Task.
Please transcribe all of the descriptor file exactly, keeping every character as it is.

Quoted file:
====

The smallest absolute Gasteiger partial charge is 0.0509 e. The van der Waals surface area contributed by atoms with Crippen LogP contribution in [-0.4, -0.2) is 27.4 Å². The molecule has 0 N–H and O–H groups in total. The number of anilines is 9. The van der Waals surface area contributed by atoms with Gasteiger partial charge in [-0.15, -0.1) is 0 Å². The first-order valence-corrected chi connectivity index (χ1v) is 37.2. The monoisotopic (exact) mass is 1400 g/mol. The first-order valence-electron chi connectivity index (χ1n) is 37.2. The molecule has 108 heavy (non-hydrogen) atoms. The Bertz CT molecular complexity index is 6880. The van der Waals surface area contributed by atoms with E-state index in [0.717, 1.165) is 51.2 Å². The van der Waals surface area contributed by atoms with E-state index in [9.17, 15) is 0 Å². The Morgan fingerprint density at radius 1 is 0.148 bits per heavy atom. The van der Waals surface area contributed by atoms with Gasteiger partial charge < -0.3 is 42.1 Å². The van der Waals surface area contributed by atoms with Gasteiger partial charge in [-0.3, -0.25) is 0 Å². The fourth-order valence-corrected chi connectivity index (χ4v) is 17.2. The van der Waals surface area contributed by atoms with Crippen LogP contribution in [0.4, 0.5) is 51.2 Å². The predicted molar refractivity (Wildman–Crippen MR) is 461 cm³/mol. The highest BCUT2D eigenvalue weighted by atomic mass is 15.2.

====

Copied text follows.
The smallest absolute Gasteiger partial charge is 0.0509 e. The van der Waals surface area contributed by atoms with Crippen LogP contribution in [-0.4, -0.2) is 27.4 Å². The molecule has 0 N–H and O–H groups in total. The number of anilines is 9. The van der Waals surface area contributed by atoms with Gasteiger partial charge in [-0.15, -0.1) is 0 Å². The first-order valence-corrected chi connectivity index (χ1v) is 37.2. The monoisotopic (exact) mass is 1400 g/mol. The first-order valence-electron chi connectivity index (χ1n) is 37.2. The molecule has 108 heavy (non-hydrogen) atoms. The Bertz CT molecular complexity index is 6880. The van der Waals surface area contributed by atoms with E-state index in [0.717, 1.165) is 51.2 Å². The van der Waals surface area contributed by atoms with E-state index in [9.17, 15) is 0 Å². The Morgan fingerprint density at radius 1 is 0.148 bits per heavy atom. The van der Waals surface area contributed by atoms with Gasteiger partial charge < -0.3 is 42.1 Å². The van der Waals surface area contributed by atoms with Gasteiger partial charge in [-0.3, -0.25) is 0 Å². The fourth-order valence-corrected chi connectivity index (χ4v) is 17.2. The van der Waals surface area contributed by atoms with Crippen LogP contribution in [0.4, 0.5) is 51.2 Å². The predicted molar refractivity (Wildman–Crippen MR) is 461 cm³/mol. The highest BCUT2D eigenvalue weighted by atomic mass is 15.2.